Dangerous Wildlife in the Sierras

Dangerous Wildlife in the SierrasThe Sierra mountains are located mostly in the state of California, running along the eastern edge for some 400 miles. Thousands of people enjoy outdoor activities such as hiking, camping, biking, fishing and backpacking in this awesome setting. But there are some dangerous animals that inhabit the Sierras. The Sierra mountains are home to a couple of species more than capable of killing a person and another that would like nothing more than to make a meal out of a pet.



The cougar is the second largest cat in North America, with only the jaguar exceeding it in size and weight. At a length of 7 to 8 feet, an adult male cougar can weigh as much as 250 pounds. Also known as panthers, pumas, or mountain lions, cougars are known to inhabit the Sierras as well as much of the American and Canadian west. Although the population is a fraction of what it once was, cougars have been responsible for at least ten fatal attacks in the United States since 1890. Cougars have an excellent sense of smell and can sprint for a short distance at speeds that approach 40 miles an hour. The cougar is an unpredictable predator that prefers to kill and eat larger mammals such as deer.

If a hiker encounters a cougar he should remain calm and not run, as this could immediately trigger an attack. Back away slowly, trying to look as large as can be to discourage an attack.


Black Bears

black bear

There have been approximately 50 deaths in the U.S. from black bear attacks since 1900. The black bear also lives in the Sierras. It frequently comes into contact with people as it is attracted to garbage and food that campers may have. The black bear can weigh as much as 600 pounds. But the average male specimen is normally much smaller, weighing between 200 and 300 pounds. The black bear has claws that are non-retractable and short, making the bear an excellent climber. The black bear is an omnivore, eating just about anything it can find. Bears in the Sierras have been known to come to garbage dumpsters in search of food and will be tempted by the smell of food at campsites. This makes it imperative to store food properly when camping outdoors. The best place to keep food is in the trunk of a vehicle. Bear-proof containers are available in bear country at the local sporting goods and ranger stations.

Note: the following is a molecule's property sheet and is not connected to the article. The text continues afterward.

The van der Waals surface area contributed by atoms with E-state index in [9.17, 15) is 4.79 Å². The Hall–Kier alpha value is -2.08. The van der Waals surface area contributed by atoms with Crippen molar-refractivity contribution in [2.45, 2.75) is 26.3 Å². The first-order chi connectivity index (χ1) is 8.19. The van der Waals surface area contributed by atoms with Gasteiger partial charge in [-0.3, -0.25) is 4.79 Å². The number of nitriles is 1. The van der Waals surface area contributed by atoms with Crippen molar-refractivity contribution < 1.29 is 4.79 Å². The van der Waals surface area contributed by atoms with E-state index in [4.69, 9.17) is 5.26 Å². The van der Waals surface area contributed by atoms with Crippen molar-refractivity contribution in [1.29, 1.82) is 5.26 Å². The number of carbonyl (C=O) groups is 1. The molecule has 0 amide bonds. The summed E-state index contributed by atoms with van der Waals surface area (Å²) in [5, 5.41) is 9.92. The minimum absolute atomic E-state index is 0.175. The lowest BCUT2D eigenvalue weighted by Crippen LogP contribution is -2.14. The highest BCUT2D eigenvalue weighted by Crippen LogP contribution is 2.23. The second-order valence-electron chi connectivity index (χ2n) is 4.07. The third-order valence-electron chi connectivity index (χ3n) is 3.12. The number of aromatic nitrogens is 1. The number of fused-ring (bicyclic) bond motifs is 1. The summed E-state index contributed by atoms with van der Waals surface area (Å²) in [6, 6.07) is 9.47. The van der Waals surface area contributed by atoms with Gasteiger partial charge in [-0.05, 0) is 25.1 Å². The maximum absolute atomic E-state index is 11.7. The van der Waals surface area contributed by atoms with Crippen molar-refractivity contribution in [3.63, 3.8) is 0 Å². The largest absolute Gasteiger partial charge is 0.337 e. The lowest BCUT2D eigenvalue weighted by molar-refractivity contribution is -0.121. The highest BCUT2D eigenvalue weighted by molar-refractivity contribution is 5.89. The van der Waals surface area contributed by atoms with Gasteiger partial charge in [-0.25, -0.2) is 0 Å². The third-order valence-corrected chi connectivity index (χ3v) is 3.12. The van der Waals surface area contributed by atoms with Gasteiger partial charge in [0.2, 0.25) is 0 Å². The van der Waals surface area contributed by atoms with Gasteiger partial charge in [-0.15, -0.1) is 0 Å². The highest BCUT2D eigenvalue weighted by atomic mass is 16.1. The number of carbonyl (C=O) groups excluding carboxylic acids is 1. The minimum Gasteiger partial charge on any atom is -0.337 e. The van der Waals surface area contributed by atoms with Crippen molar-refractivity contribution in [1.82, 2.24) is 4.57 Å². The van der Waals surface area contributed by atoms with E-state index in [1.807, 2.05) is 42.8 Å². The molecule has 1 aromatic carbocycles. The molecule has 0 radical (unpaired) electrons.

Mule Deer

The mule deer (pictured above) is commonly seen in the Sierras. While there is no threat of attack, it will run out into the path of an oncoming motor vehicle, possibly precipitating an accident.

Coyote (pictured top), on the other hand, have been known to attack people. The one fatality from a coyote attack in California came in 1981; the victim was a three-year-old girl. There have been several other well-documented attacks on people over the years, with children often the target. Coyotes can weigh as much as 50 pounds and are extremely intelligent predators. They are fond of killing and eating small pets such as cats and miniature breeds of dogs.

Rattlesnakes are native to the Sierras as well, but only pose a danger when they are stepped on or when they feel threatened. Their bite is venomous but not usually fatal. The Northern Pacific rattler can grow as long as 5.5 feet and is most often seen sunning themselves near trails.

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